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Soju Makes a Splash in Southland

The clear distilled spirit imported from South Korea is being marketed as a substitute for vodka.

September 07, 2004|Jerry Hirsch | Times Staff Writer

Bloody Marys, screwdrivers and Bay Breezes are popular drinks at Mutt Lynch's in Newport Beach -- and that's a pretty good trick, considering that the place doesn't have a full liquor license.

Mutt Lynch's, which is approved to sell only beer and wine, is one of hundreds of California restaurants that in the last year have taken advantage of what regulators concede is a loophole in the state's alcoholic beverage rules.

They can get away with it thanks to soju, a clear distilled spirit made in South Korea and Japan from a variety of ingredients that can include rice, barley and even sweet potatoes.

Think of it as vodka light.

Because of a 1999 state law pushed by Korean restaurant owners, soju has a unique exemption among distilled spirits in California, and spots such as Mutt Lynch's are taking full advantage. (New York has passed a similar measure.)

"We started in the spring, and I would never have thought we would go through so much of it," said Mike Vayner, Mutt Lynch's general manager. His bartenders pour about four cases worth of the Han brand of soju a week, using it to mix $4.75 well drinks.

Lawmakers granted soju its exemption because of its status as the "social and national" drink of the Korean community, explained Pat Deasy, a regulator with the California Department of Alcoholic Beverage Control. For the most part, its sales have been limited to Korean, along with some Japanese, eateries.

But this year Progressive Beverages of Culver City began importing the Han brand from a Korean maker and marketing it to mainstream restaurants as a vodka substitute.

A start-up company that has designed its business strategy around introducing soju to American consumers, Progressive puts the beverage through a filtering process to give it a flavor closer to vodka. To emphasize the link, Progressive packages its soju in a vodka-style clear bottle, complete with white label and black-and-gold closure.

"The product needed to be translated for the American marketplace," said Bill Palmer, Progressive's president. "We think this can become a major category like Scotch or vodka."

Palmer counts 500 restaurants as clients and said he was adding about 50 a month. Jinro America Inc., the U.S. arm of Korea's largest soju maker, also is pushing into the mainstream market.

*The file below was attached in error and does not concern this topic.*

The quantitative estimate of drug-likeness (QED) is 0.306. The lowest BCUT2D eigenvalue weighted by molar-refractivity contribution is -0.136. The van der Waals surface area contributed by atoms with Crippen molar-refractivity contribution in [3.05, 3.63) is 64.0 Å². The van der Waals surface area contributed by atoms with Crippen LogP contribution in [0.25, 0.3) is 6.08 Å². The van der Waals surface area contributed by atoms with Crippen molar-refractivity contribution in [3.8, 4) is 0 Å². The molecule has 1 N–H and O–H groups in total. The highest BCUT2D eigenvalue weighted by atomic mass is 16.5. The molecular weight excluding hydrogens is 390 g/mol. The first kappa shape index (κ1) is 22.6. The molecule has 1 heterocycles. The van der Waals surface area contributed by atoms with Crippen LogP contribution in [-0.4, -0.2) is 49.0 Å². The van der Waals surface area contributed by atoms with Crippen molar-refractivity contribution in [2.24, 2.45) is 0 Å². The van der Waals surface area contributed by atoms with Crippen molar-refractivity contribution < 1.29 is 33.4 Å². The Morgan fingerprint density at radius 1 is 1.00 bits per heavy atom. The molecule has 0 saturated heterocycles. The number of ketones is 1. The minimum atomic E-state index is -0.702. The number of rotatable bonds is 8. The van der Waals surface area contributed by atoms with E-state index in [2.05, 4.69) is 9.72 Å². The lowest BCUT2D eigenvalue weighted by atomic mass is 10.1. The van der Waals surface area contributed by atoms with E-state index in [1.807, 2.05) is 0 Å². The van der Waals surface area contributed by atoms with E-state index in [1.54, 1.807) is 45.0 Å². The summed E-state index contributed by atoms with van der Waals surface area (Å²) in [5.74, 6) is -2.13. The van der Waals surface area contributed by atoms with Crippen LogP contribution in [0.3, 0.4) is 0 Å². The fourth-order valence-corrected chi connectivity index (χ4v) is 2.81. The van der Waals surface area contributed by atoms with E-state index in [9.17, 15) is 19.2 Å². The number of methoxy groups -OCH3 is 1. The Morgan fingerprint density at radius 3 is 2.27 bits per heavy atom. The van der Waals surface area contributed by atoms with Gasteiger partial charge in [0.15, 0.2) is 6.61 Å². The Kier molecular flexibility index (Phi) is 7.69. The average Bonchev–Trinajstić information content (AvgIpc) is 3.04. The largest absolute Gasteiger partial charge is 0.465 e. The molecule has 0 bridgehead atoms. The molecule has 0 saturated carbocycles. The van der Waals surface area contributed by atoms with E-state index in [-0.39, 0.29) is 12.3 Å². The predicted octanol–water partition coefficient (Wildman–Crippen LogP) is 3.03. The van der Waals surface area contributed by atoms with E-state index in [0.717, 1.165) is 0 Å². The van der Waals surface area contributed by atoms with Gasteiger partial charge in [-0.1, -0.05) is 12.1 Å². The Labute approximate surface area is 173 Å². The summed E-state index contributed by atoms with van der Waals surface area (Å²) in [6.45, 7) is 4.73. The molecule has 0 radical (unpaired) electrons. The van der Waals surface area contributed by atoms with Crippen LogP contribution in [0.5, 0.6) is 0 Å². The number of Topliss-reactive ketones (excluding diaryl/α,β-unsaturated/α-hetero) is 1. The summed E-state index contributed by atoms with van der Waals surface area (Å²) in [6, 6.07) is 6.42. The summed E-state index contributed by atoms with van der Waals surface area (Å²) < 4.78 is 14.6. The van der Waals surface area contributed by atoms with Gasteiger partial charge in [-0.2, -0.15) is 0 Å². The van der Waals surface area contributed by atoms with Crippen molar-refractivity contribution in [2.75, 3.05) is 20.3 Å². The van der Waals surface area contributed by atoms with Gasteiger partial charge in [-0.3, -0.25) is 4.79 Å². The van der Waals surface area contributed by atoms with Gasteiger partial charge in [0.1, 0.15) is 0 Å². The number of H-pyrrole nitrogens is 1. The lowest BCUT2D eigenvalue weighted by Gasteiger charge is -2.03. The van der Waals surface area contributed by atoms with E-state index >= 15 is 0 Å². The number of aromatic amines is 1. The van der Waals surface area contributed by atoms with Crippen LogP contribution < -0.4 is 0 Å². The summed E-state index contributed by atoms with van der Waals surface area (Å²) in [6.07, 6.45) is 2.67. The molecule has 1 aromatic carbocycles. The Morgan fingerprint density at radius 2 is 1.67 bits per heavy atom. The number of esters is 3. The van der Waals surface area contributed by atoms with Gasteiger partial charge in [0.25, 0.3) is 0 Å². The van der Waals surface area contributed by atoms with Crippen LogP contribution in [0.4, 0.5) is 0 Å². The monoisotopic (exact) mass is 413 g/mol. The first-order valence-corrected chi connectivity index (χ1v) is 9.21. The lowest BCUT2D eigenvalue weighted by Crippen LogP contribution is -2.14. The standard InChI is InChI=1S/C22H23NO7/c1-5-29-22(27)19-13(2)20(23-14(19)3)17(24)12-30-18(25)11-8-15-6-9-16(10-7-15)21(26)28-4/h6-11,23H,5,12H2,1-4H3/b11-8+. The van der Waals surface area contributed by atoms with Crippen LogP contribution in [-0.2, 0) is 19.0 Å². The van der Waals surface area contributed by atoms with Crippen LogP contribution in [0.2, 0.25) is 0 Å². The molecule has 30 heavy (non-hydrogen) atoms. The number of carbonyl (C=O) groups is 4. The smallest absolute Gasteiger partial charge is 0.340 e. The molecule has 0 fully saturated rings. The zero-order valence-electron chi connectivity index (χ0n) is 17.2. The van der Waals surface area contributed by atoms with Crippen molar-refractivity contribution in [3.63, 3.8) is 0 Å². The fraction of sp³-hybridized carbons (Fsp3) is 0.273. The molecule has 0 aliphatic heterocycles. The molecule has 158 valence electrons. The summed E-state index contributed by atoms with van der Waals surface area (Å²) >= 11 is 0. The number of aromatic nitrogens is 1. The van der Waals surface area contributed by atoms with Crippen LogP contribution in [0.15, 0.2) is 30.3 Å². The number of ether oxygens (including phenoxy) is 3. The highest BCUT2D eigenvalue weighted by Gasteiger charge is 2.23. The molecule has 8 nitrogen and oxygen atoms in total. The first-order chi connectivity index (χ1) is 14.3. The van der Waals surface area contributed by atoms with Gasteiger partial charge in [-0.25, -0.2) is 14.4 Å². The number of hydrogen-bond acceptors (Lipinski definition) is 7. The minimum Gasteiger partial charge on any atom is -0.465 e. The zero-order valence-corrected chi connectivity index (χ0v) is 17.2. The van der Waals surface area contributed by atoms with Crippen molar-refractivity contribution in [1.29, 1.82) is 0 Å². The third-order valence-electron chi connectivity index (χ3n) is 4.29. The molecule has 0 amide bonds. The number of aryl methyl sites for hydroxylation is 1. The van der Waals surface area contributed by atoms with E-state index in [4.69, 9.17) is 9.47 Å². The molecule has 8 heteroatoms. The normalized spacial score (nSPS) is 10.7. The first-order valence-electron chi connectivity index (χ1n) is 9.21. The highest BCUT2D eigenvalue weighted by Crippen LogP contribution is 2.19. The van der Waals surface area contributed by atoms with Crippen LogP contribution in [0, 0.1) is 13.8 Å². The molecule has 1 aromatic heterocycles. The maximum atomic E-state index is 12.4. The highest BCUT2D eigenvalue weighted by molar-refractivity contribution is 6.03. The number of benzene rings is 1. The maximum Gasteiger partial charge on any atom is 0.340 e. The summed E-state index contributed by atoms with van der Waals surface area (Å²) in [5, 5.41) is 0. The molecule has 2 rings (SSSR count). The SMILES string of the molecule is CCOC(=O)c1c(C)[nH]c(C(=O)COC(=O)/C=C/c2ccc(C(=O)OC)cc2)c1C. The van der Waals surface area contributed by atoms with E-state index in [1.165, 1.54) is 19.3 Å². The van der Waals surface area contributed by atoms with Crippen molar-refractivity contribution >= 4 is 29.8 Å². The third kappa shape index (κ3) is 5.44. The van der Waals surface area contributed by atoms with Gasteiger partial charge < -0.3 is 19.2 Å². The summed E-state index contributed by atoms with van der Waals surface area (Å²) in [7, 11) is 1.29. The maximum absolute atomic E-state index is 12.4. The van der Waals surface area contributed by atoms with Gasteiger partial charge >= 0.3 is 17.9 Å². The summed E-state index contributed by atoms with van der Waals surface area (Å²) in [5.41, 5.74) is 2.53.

To be sure, no one is accusing the restaurants using soju of doing anything wrong. Although the loophole might not be "equitable," it is entirely legal, Deasy of the ABC said.

Still, as soju's utility as a drink mixer grows, industry rivals are starting to question its special status.

"If they can get a 48-proof drink into an account with just a beer and wine license, why can't we get a [low alcohol] vodka in also?" asked Tim Clarke, chief executive of San Francisco-based Infinite Spirits, which makes the Shakers brand of vodka.

Deasy noted that few anticipated this ruckus when the soju exclusion was passed five years ago. "This was not how the law was originally intended," he said.

Indeed, the soju exemption was tailored strictly with an ethnic community's mores in mind.

To qualify, the beverage has to be imported. An American-made soju, even with an identical formula, would be treated as hard liquor. Soju cannot have an alcohol content of more than 24% by volume. (That compares with 40% in a typical vodka.) And the word "soju" has to appear on the bottle.

Panini Coffee & Cafe in Marina del Rey began selling the Han brand of soju in drinks two months ago and found that it was eating into beer sales. That's just fine with Angel Mones, the cafe's general manager. He charges $3.75 for a beer and $6 for a soju drink.

Meanwhile, a restaurant like Panini shells out $300 in origination fees for its beer and wine license, and must pay a $300 annual renewal fee. A full liquor license, by comparison, goes for $12,000 and carries a $758 annual renewal fee.

The number of full liquor licenses also is limited by state law to no more than one per every 2,000 inhabitants in a county. So they are relatively tough to come by.

As more beer-and-wine joints use soju as a backdoor way to establish a fuller bar business, those who paid for the more costly liquor licenses are bound to start grumbling.

"We should make sure that everybody is abiding by the letter and the spirit of the law," said Berman Obaldia, a vice president with the Distilled Spirits Council of America.

Deasy agrees. He said the expanded use of soju "is right on the fence line."

"If this becomes problematic," he added, "the Legislature may take another look at this."

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